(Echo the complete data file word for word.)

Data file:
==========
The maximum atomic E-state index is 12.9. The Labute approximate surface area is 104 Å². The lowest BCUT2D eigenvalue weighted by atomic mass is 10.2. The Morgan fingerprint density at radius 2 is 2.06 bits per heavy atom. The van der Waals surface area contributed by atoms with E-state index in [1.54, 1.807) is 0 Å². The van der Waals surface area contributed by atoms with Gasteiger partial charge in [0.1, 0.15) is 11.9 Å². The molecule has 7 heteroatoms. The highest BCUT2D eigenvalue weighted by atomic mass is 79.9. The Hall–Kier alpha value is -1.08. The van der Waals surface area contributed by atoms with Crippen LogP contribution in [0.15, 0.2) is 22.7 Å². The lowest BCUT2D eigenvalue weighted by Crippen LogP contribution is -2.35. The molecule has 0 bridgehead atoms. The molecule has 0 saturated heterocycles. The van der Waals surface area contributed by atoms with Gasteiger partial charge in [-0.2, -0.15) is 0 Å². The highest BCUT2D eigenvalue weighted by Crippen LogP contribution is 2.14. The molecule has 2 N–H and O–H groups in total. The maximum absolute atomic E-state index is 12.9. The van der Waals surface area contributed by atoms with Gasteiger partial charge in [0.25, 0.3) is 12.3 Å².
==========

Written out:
The maximum atomic E-state index is 12.9. The Labute approximate surface area is 104 Å². The lowest BCUT2D eigenvalue weighted by atomic mass is 10.2. The Morgan fingerprint density at radius 2 is 2.06 bits per heavy atom. The van der Waals surface area contributed by atoms with E-state index in [1.54, 1.807) is 0 Å². The van der Waals surface area contributed by atoms with Gasteiger partial charge in [0.1, 0.15) is 11.9 Å². The molecule has 7 heteroatoms. The highest BCUT2D eigenvalue weighted by atomic mass is 79.9. The Hall–Kier alpha value is -1.08. The van der Waals surface area contributed by atoms with Crippen LogP contribution in [0.15, 0.2) is 22.7 Å². The lowest BCUT2D eigenvalue weighted by Crippen LogP contribution is -2.35. The molecule has 0 bridgehead atoms. The molecule has 0 saturated heterocycles. The van der Waals surface area contributed by atoms with Gasteiger partial charge in [-0.2, -0.15) is 0 Å². The highest BCUT2D eigenvalue weighted by Crippen LogP contribution is 2.14. The molecule has 2 N–H and O–H groups in total. The maximum absolute atomic E-state index is 12.9. The van der Waals surface area contributed by atoms with Gasteiger partial charge in [0.25, 0.3) is 12.3 Å².